1. Sepsis was induced in rats by an intravenous injection of live bacteria. Infected and pair-fed animals were studied before the infection, in an acute septic phase (day 2 post-infection), in a chronic septic phase (day 6) and in a late septic phase (day 10). Protein synthesis rates were measured in vivo after administration of a flooding dose of l[1-13C]valine.
2. During the acute phase, muscle protein loss associated with infection resulted from both a decrease in protein synthesis and an increase in proteolysis. During the chronic phase and the late phase, the increase of proteolysis in infected rats as compared with pair-fed animals persisted, worsening muscle atrophy. Skin protein synthesis rates were not significantly modified by infection. However, skin protein content decreased 6 and 10 days after infection, suggesting an increased proteolysis in response to sepsis.
3. Protein synthesis in liver of infected rats was twice that of pair-fed animals. Liver protein synthesis remained elevated in infected rats compared with pair-fed animals until day 10. Hypoalbuminaemia and high plasma concentrations of fibrinogen were evident at all periods studied. α2-Macroglobulin and α1-acid glycoprotein reached peak concentrations during the acute phase (concentrations increased 50 times in infected rats). On day 10, the levels of these proteins were still about 12-fold higher.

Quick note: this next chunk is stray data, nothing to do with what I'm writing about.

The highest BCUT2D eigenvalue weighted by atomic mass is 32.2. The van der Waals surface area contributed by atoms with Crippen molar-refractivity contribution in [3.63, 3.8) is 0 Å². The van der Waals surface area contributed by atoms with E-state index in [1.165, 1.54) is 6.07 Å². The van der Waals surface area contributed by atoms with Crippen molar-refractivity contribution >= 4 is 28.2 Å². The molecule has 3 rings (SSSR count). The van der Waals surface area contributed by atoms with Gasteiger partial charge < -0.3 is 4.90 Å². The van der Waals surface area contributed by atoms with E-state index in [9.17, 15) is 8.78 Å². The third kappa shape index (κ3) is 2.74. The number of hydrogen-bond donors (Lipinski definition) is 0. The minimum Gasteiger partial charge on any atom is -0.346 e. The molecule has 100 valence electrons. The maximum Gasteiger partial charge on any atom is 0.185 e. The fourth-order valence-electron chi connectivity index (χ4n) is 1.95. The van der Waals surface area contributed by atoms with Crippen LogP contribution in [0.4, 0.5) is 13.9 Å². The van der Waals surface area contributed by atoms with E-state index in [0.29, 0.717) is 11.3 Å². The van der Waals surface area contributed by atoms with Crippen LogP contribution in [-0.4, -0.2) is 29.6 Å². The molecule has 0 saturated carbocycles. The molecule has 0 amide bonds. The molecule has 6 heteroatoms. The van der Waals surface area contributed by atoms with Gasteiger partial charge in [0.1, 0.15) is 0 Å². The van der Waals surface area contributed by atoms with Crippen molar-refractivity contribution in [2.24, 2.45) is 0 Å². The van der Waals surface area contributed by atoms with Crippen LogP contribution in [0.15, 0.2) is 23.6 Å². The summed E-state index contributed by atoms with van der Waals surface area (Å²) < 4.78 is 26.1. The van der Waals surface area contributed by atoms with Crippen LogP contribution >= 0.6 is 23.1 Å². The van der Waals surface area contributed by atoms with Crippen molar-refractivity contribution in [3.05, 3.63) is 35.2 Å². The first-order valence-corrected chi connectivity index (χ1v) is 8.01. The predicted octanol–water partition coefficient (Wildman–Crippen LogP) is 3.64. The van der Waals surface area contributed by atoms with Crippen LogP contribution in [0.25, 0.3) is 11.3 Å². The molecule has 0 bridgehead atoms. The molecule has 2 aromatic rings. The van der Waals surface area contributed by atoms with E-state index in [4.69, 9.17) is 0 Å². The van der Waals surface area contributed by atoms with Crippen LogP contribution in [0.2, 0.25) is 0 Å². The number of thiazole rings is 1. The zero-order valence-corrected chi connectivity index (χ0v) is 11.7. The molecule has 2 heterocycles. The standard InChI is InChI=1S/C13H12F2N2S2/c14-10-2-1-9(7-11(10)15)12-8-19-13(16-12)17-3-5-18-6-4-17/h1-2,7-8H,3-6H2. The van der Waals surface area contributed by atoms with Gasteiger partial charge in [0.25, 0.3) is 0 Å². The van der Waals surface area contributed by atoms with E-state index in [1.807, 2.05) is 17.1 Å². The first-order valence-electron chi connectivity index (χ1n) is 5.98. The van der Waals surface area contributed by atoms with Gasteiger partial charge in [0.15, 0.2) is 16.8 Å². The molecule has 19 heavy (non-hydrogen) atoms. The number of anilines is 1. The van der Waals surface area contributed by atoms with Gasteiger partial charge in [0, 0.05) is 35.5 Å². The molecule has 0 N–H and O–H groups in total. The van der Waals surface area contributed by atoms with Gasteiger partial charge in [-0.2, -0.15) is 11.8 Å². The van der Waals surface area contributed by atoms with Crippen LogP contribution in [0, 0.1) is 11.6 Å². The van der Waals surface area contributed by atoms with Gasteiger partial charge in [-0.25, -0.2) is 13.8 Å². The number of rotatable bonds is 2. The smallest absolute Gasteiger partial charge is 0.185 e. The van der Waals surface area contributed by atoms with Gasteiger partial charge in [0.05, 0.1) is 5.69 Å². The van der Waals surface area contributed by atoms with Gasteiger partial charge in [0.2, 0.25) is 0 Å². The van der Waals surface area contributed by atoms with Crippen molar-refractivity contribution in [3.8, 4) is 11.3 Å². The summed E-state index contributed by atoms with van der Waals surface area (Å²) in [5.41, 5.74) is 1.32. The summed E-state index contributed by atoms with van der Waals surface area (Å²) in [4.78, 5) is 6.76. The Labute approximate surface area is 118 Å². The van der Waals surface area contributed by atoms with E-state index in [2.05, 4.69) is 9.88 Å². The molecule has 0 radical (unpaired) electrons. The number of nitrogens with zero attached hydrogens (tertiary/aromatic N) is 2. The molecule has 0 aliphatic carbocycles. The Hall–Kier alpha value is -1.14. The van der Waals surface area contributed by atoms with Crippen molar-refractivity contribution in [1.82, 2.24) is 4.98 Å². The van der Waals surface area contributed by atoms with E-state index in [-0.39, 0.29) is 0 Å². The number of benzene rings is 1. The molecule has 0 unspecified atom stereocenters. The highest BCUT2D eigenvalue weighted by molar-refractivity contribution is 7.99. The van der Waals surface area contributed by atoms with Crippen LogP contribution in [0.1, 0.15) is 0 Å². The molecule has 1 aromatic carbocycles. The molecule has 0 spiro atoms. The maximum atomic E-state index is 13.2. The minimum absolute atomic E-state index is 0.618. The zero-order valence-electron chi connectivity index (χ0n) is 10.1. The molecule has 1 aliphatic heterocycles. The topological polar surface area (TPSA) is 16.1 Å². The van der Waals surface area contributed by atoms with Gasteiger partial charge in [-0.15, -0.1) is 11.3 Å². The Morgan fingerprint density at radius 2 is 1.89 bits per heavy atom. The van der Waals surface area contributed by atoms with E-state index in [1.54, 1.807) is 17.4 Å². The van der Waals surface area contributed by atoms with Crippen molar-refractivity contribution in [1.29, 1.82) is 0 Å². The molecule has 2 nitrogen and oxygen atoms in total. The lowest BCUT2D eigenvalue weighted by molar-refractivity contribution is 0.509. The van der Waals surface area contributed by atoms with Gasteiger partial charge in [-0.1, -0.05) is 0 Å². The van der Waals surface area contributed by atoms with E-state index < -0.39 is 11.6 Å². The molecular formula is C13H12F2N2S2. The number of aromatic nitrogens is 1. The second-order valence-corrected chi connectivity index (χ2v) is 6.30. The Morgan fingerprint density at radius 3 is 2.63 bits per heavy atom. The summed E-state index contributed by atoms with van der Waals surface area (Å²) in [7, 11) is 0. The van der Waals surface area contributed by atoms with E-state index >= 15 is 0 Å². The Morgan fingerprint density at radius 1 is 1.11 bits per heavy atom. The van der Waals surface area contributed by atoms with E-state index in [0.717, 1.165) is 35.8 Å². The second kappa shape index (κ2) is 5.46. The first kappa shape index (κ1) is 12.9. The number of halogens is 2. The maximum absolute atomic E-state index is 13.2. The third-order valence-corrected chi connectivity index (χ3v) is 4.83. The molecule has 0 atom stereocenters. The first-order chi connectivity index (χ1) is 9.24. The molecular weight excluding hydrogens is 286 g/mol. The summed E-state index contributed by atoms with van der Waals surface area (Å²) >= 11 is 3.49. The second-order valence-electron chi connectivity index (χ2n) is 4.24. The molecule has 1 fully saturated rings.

4. Protein synthesis rates were significantly increased in the digestive tract and lung of infected rats compared with pair-fed groups on days 2 and 6, but were similar in the two groups on day 10 postinfection. The fractional protein synthesis rate was increased 3-fold over the entire experimental period in the spleen.
5. The results show that sepsis stimulates protein synthesis in various tissues over a long time, and that skin, like muscle, can provide amino acids to the rest of the body.